Introduction: TrumChuk - Digital Instrument Prototype

Picture of TrumChuk - Digital Instrument Prototype

For my MSc in Audio Technology I have been developing a digital instrument which I have dubbed the TrumChuk (Trumpet & Wii Nunchuk = TrumChuk). The concept for the instrument was to create a handheld digital instrument that utilises a Wii Nunchuk to modulate the audio signals generated.

Feel free to comment on my designs as they are very much still in the alpha stage of development and this is my first Arduino project, I have even discovered a few refinements that could go into later revisions which I will discuss at the end of my tutorial.

Step 1: The Circuit

Picture of The Circuit

The TrumChuk uses a relatively simple circuit that uses four momentary contact buttons (Three arcade style, one small button) with four 10k ohm resistors, an electret microphone, an Arduino Uno and a Wii Nunchuk plugged into the Nunchucky adapter board.

Parts: - Nunchucky x 1 - Microphone x 1 - Arcade buttons x 3

Momentary push button x 1

Arduino Uno x 1

10k ohm resistors x 4


I have drawn (badly) a circuit schematic that hopefully you will be able to decipher and assemble the components in the correct way. Refer to the Arduino site (where I got a lot of my info from) if you wish to double check how to hook things up to an Arduino.

Step 2: The Casing/Instrument Body

Picture of The Casing/Instrument Body

I used 5mm thick balsa wood to prototype different shapes for the TrumChuk and this was the latest design I came up with. Feel free to make your own interpretation of the instrument body as I'm sure there are many other ways this could be assembled and that there are many other materials it could be constructed from.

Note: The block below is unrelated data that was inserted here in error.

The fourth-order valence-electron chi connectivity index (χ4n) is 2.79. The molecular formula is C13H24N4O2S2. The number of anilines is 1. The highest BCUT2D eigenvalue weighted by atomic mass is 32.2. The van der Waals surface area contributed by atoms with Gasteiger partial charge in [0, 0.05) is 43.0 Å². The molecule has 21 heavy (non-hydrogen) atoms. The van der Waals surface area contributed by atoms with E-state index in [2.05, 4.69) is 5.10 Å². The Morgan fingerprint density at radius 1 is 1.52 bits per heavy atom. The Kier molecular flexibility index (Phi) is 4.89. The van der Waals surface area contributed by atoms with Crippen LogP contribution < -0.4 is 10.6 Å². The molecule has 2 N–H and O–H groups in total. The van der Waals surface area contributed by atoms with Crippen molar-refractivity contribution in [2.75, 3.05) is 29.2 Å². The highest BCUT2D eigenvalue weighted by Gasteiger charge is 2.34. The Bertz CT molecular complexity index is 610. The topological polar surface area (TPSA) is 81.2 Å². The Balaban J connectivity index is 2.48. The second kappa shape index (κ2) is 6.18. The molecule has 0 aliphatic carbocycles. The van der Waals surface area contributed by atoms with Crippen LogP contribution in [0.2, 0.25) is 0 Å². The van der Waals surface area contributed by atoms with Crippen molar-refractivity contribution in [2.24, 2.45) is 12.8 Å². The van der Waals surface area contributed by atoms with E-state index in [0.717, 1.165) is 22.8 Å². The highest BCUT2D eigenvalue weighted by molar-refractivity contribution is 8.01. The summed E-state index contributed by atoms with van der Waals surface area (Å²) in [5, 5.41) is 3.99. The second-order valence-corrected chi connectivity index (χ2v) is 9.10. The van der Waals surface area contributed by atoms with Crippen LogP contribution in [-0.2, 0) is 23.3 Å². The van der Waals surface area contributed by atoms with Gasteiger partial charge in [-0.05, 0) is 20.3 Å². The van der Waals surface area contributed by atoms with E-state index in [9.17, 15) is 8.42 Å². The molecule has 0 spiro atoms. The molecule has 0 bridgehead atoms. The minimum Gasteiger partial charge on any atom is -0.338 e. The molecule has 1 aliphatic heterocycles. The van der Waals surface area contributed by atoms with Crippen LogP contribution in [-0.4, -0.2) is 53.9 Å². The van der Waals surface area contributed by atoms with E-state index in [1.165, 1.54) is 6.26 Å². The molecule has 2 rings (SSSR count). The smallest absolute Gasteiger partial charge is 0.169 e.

Once the body was built I sanded all the hard edges off and made a mouth piece from a solid block of balsa with a hole and vent. I also left one side unglued to be used as an access to the electronics and held it in place with two small screws.

After it was all sanded and smooth, I spray painted it black and sanded a few more times with finer sandpaper followed by another coat of black and finally some spray on furniture lacquer for a shiny smooth finish. Again choice of colours and finish are up to you.

Step 3: The Final Assembly

Picture of The Final Assembly

Once the case is all ready you can drop all the electronics in and solder them up, following my schematics, ready for coding. My wiring isn't the neatest and I do like using electrical tape to hide any unsightly bits :S hopefully my next project will be tidier.

Step 4: Programming

Required software:

Pure Data Extended -

Arduino IDE -

All the source code is available here and is free to use under the GNU GPLv3 Licence.

The TrumChuk uses Pure Data (aka Pd) an open source visual programming language to generate its audio and the code for the Arduino will need to be uploaded via the Arduino IDE.

Once you have installed both pieces of required software:


Upload TrumChukArduino.ino into the Arduino via the IDE.

To Play The TrumChuk:

Connect Wii Nunchuk to TrumChuk hardware.

Plug in USB cable to the computer from the TrumChuk.

Load TrumChukIO.pd, select the port number with the radio box and click connect (make sure pd is connected to /dev/tty.usbmodem1d11).

Load TrumChukSynth.pd

Turn DSP on by clicking on the button labeled DSP and then click "Generate New Wave", the outWave array should update with a waveform.

Choose between the TrumChuk mapping or the Trumpet mapping.

**button 1 is the closest button to the player, button 4 is the thumb button**

TrumChuk Mapping:

A = 1 0 0 0, A# = 1 0 0 4, B = 0 2 0 0, C = 0 0 3 0, C# = 0 0 3 4, D = 1 2 0 0, D# = 1 2 0 4, E = 1 0 3 0, F = 0 2 3 0, F# 0 2 3 4, G = 1 2 3 0, G# = 1 2 3 4

Trumpet Mapping:

A = 1 2 0 4, A# = 1 0 0 4, B = 0 2 0 4, C = 0 0 0 0, C# = 1 2 3 0, D = 1 0 3 0, D# = 0 2 3 0, E = 1 2 0 0, F = 1 0 0 0, F# 0 2 0 0, G = 0 0 0 4, G# = 0 2 3 4

Happy Trumming!

Step 5: Revisions

Since building the TrumChuk I have noticed some limitations, mainly regarding the microphone as a means of measuring air flow. After doing some research it would seem that an air pressure sensor may work better for this project and you may consider experimenting with one as an alternative.

If you have any questions or ideas regarding this project, feel free to email me at